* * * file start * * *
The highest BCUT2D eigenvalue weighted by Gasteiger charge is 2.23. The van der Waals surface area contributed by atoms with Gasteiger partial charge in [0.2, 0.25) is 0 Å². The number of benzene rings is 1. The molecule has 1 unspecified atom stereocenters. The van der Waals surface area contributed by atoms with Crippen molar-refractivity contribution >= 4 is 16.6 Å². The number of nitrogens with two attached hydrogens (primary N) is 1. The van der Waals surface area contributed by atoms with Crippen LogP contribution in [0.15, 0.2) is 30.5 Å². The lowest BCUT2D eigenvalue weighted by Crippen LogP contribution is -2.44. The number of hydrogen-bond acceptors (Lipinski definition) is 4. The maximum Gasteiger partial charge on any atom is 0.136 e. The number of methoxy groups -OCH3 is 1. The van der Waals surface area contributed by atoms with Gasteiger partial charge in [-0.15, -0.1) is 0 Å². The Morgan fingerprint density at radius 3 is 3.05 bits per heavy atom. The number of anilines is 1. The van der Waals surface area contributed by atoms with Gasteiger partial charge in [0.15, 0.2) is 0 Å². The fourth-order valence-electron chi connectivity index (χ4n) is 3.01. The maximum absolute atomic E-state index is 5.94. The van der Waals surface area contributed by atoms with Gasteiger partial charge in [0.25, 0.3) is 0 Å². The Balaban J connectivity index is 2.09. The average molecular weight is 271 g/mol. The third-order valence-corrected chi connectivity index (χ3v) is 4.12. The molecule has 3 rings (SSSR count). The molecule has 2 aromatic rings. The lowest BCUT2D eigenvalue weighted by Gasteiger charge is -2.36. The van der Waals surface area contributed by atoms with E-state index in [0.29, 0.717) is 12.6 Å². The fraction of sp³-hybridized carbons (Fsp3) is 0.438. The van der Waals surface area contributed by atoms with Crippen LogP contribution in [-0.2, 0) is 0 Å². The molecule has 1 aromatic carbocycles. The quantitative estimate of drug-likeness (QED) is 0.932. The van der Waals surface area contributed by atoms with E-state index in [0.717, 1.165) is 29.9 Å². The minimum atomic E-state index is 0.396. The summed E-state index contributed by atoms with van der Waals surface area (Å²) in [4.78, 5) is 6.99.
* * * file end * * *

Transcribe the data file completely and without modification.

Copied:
The highest BCUT2D eigenvalue weighted by Gasteiger charge is 2.23. The van der Waals surface area contributed by atoms with Gasteiger partial charge in [0.2, 0.25) is 0 Å². The number of benzene rings is 1. The molecule has 1 unspecified atom stereocenters. The van der Waals surface area contributed by atoms with Crippen molar-refractivity contribution >= 4 is 16.6 Å². The number of nitrogens with two attached hydrogens (primary N) is 1. The van der Waals surface area contributed by atoms with Crippen LogP contribution in [0.15, 0.2) is 30.5 Å². The lowest BCUT2D eigenvalue weighted by Crippen LogP contribution is -2.44. The number of hydrogen-bond acceptors (Lipinski definition) is 4. The maximum Gasteiger partial charge on any atom is 0.136 e. The number of methoxy groups -OCH3 is 1. The van der Waals surface area contributed by atoms with Gasteiger partial charge in [-0.15, -0.1) is 0 Å². The Morgan fingerprint density at radius 3 is 3.05 bits per heavy atom. The number of anilines is 1. The van der Waals surface area contributed by atoms with Gasteiger partial charge in [0.15, 0.2) is 0 Å². The fourth-order valence-electron chi connectivity index (χ4n) is 3.01. The maximum absolute atomic E-state index is 5.94. The van der Waals surface area contributed by atoms with Gasteiger partial charge in [0.25, 0.3) is 0 Å². The Balaban J connectivity index is 2.09. The average molecular weight is 271 g/mol. The third-order valence-corrected chi connectivity index (χ3v) is 4.12. The molecule has 3 rings (SSSR count). The molecule has 2 aromatic rings. The lowest BCUT2D eigenvalue weighted by Gasteiger charge is -2.36. The van der Waals surface area contributed by atoms with E-state index in [0.29, 0.717) is 12.6 Å². The fraction of sp³-hybridized carbons (Fsp3) is 0.438. The van der Waals surface area contributed by atoms with Crippen LogP contribution in [-0.2, 0) is 0 Å². The molecule has 1 aromatic carbocycles. The quantitative estimate of drug-likeness (QED) is 0.932. The van der Waals surface area contributed by atoms with E-state index in [0.717, 1.165) is 29.9 Å². The minimum atomic E-state index is 0.396. The summed E-state index contributed by atoms with van der Waals surface area (Å²) in [4.78, 5) is 6.99.